NOTES:

 1.   See, e.g., ProQuest Information and Learning Co. v. Island, 83 USPQ2d 1351, 1353 n.6 (TTAB 2007) (opposer filed notice of reliance on applicant’s response to request for admission and exhibits thereto that all documents it produced in response to opposer’s discovery requests were authentic for purposes of admission into evidence during the testimony period in the opposition proceeding); Kohler Co. v. Baldwin Hardware Corp., 82 USPQ2d 1100, 1103 (TTAB 2007) (documents produced in response to petitioner’s interrogatories under Fed. R. Civ. P. 33(d) for which respondent admitted via a request for admission were true and correct copies of authentic documents could be introduced by way of notice of reliance).


 2.   See The Phillies v. Philadelphia Consolidated Holding Corp., 107 USPQ2d 2149, 2152 (TTAB 2013).


 3.   Fed. R. Civ. P. 36(a)(4).


 4.   Fed. R. Civ. P. 36(b).


 5.   See The Phillies v. Philadelphia Consolidated Holding Corp., 107 USPQ2d, 2149, 2152 (TTAB 2013); Sinclair Oil Corp. v. Kendrick, 85 USPQ2d 1032, 1036 n.8 (TTAB 2007).


 6.   See National Semiconductor Corp. v. Ramtron International Corp., 265 F.Supp.2d 71 (D.D.C. 2003).


TBMP 407.03    Responses to Requests for Admission

TBMP 407.03(a)    Time for Service of Responses

37 CFR § 2.120(a)(3)  … Responses to interrogatories, requests for production of documents and things, and requests for admission must be served within thirty days from the date of service of such discovery requests.

Fed. R. Civ. P. 36(a) Requests for Admission.

Fed. R. Civ. P. 36(a)(3) Time to Respond; Effect of Not responding. A matter is admitted unless, within 30 days after being served, the party to whom the request is directed serves on the requesting party a written answer or objection addressed to the matter and signed by the party or its attorney.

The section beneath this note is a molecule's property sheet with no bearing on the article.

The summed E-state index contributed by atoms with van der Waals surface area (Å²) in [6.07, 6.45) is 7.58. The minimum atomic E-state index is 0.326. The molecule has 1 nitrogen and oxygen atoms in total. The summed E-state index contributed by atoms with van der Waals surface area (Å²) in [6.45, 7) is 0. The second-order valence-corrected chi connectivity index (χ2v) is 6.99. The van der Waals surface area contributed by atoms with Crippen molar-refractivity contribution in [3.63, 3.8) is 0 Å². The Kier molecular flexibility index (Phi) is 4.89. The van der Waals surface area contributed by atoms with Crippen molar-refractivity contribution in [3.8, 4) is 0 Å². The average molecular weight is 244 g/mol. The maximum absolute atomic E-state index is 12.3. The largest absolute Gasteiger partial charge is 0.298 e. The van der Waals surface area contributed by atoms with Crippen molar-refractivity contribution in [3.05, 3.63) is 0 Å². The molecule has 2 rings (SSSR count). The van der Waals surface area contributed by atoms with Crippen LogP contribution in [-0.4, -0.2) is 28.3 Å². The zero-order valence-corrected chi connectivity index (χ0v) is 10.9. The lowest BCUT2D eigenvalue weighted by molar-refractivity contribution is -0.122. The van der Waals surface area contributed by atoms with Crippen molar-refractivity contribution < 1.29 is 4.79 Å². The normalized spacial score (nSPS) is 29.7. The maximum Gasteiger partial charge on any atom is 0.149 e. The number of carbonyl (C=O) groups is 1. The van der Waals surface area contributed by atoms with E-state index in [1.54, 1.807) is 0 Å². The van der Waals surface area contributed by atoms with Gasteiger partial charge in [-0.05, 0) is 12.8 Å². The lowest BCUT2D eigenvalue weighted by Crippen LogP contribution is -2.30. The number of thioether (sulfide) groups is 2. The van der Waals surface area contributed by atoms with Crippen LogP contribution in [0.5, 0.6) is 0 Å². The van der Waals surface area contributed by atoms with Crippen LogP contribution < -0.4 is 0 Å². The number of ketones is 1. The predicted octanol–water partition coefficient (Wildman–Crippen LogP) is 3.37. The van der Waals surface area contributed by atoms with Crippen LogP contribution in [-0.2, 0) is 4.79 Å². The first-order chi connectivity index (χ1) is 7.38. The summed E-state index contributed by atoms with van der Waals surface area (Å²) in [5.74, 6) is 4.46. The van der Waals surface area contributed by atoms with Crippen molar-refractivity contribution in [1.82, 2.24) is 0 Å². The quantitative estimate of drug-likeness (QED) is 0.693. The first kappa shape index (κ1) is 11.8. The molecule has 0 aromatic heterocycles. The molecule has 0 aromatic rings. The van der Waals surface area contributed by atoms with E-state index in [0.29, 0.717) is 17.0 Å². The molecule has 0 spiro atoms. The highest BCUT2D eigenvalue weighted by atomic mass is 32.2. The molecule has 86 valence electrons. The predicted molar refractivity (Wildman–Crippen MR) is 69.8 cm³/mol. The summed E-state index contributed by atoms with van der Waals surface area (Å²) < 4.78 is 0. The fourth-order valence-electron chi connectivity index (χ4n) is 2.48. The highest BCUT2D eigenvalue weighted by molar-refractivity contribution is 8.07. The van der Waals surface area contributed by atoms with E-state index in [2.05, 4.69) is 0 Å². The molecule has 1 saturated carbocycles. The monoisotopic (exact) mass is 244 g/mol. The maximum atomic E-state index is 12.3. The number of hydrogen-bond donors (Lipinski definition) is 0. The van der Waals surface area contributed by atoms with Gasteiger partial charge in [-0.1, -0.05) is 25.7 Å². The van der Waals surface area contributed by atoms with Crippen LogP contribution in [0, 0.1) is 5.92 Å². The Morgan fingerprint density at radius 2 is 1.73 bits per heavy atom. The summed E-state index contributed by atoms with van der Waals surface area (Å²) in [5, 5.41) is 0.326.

Fed. R. Civ. P. 6(b) Extending Time.

Fed. R. Civ. P. 6(b)(1)(B) When an act may or must be done within a specified time, the court may, for good cause, extend the time: …on motion made after the time has expired if the party failed to act because of excusable neglect.

Responses to requests for admission must be served within 30 days after the date of service of the requests. [ Note 1.] TBMP § 403.03. The time to respond may be extended upon stipulation of the parties, or upon motion granted by the Board, or by order of the Board, but the response may not be due later than the close of discovery. [ Note 2.] The resetting of a party’s time to respond to any outstanding requests for admission will not result in the automatic rescheduling of the discovery and/or testimony periods; such dates will be rescheduled only upon stipulation of the parties approved by the Board, or upon motion granted by the Board, or by order of the Board. [ Note 3.]

Service of responses to requests for production must be made by email, unless otherwise stipulated, or if the serving party attempted service by email but service could not be made due to technical problems or extraordinary circumstances, by the manner described in 37 CFR §2.119(b)(1)  - 37 CFR §2.119(b)(4); however, a party not domiciled in the United States or not represented by an attorney or authorized representative in the United States, is not eligible to use United States postal mail. [ Note 4.] TBMP §113.05. Additionally, even if service of requests for admission is made by postal service or overnight courier, 37 CFR §2.119(c)  has been amended to remove the past provision that allowed an additional five days to the proscribed response period after the date of service so that no additional time for service of discovery responses is allowed for responding to the requests under any manner of service. [ Note 5.] TBMP §403.03


Under Fed. R. Civ. P. 36, a requested admission is deemed admitted unless a written answer or objection is provided to the requesting party within thirty days after service of the request, or within such time as the parties agree to in writing. [ Note 6.]